Australia house prices suffer sharpest fall in 40 years: CoreLogic

AUSTRALIAN home prices took their biggest spill in 40 years in August as rising interest rates and cost-of-living pressures blew a hole in demand, threatening to undermine household wealth and confidence.

Figures from property consultant CoreLogic out on Thursday showed prices nationally sank 1.6 per cent in July from June, when they fell 1.3 per cent.

It was the largest monthly drop since 1983 and dragged annual price growth down to 4.7 per cent, compared to a peak above 21 per cent late last year.

Sydney again led the retreat with values diving 2.3 per cent in August and 2.5 per cent from a year earlier, a world away from the 25 per cent gains enjoyed over a bumper 2021.

The malaise also spread to other major cities, with Melbourne down 1.2 per cent, Brisbane 1.8 per cent and Canberra 1.7 per cent.

Overall, prices in the capital cities fell 1.6 per cent in August, to be down 3.8 per cent for the year.

Even the regions started to falter as prices fell 1.5 per cent, ending a pandemic-driven bull run as people shifted to country living and greater space.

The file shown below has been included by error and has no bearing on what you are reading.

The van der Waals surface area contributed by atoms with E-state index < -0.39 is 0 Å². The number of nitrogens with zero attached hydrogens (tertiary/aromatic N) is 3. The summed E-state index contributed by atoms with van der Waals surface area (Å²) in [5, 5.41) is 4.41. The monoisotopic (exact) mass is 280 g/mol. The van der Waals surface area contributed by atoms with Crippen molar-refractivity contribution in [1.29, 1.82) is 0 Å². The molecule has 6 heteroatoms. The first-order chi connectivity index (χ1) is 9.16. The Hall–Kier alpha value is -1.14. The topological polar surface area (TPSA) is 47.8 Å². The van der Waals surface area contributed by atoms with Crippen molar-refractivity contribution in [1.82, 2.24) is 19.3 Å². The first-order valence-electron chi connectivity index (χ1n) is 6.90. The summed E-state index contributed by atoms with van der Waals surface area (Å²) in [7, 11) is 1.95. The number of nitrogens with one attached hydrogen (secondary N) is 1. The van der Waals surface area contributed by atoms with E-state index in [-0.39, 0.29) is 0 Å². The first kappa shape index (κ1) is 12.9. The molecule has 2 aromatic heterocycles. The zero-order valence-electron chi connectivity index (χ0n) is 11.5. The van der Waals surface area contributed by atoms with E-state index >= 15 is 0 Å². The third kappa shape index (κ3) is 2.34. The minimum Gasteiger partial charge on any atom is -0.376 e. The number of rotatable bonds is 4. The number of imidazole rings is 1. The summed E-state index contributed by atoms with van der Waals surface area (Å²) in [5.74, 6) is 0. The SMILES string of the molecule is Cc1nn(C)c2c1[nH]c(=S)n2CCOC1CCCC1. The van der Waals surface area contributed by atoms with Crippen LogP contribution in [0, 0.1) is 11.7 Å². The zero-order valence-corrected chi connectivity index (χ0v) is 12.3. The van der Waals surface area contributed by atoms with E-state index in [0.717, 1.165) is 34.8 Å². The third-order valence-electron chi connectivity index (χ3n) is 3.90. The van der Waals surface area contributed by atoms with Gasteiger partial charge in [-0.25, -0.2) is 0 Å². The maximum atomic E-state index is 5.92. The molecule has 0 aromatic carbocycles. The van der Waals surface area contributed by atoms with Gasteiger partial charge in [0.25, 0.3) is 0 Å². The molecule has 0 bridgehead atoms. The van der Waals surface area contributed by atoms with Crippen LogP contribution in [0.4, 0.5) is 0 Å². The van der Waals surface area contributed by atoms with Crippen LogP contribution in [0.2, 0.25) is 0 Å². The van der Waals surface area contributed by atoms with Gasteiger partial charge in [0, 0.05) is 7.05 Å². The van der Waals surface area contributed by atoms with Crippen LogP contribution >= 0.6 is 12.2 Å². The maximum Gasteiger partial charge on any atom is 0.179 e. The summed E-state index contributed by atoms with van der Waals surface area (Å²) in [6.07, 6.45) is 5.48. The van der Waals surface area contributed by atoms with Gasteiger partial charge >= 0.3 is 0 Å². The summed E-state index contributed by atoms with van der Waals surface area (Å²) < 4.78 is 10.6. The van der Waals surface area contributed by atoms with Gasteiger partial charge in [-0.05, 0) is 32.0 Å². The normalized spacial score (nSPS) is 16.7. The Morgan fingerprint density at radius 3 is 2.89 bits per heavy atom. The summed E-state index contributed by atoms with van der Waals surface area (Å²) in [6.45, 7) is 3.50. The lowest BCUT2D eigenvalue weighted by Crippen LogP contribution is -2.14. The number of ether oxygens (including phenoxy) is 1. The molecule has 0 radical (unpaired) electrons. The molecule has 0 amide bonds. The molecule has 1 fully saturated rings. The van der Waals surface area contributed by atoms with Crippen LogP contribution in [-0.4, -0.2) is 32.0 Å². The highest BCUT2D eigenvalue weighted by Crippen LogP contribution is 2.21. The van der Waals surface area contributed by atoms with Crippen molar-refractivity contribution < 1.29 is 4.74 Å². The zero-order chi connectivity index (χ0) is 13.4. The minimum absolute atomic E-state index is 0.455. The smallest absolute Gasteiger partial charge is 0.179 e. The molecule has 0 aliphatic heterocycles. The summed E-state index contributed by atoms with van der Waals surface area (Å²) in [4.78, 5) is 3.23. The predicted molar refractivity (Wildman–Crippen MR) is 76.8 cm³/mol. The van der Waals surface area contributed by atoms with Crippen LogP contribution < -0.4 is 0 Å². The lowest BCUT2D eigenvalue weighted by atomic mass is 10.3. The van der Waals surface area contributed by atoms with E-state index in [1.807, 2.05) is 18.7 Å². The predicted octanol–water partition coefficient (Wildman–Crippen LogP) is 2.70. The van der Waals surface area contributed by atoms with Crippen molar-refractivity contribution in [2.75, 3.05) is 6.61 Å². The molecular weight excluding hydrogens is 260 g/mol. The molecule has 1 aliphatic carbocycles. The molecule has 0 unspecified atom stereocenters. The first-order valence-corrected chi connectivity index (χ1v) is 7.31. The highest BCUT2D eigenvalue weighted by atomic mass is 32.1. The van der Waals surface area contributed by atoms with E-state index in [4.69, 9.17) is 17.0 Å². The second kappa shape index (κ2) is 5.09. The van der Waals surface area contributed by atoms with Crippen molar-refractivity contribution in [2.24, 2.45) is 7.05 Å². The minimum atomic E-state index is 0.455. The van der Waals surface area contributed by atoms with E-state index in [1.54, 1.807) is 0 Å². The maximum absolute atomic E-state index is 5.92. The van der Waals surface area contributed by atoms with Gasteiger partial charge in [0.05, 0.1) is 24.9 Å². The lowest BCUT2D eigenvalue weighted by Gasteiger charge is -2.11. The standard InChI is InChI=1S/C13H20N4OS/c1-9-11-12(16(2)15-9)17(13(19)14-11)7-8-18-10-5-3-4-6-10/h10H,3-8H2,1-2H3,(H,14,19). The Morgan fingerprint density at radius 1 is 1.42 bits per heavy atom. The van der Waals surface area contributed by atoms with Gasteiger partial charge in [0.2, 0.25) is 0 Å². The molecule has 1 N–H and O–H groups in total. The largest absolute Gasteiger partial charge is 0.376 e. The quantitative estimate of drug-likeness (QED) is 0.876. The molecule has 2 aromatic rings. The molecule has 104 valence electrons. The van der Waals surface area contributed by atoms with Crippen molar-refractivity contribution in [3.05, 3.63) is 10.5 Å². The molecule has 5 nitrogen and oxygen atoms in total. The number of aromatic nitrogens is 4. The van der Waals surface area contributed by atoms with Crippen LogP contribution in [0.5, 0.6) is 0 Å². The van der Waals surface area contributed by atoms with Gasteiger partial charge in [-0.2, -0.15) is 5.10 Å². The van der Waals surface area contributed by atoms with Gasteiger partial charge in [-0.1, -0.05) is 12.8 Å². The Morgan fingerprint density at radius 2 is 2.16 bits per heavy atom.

CoreLogic's research director Tim Lawless noted home prices were still comfortably above pre-pandemic levels, but that this equity buffer looked likely to be squeezed further.

"It's hard to see housing prices stabilising until interest rates find a ceiling and consumer sentiment starts to improve," said Lawless.

"From current levels, interest rates are likely to increase by at least another 75 basis points and there is a good chance advertised stock levels will accumulate through the spring selling season, providing more choice for buyers and adding further downwards pressure on housing values."

The Reserve Bank of Australia (RBA) has already lifted rates by 175 basis points since May and is considered certain to hike again next week in an effort to contain surging inflation.

Markets are wagering the current 1.85 per cent cash rate could near 4.0 per cent by the middle of next year. Banks have sharply raised borrowing costs on new fixed-rate mortgages and tightened lending standards.

A sustained drop in prices would be a blow to consumer wealth given the notional value of Australia's 10.8 million homes was estimated at A$10.2 trillion (S$9.73 trillion). REUTERS



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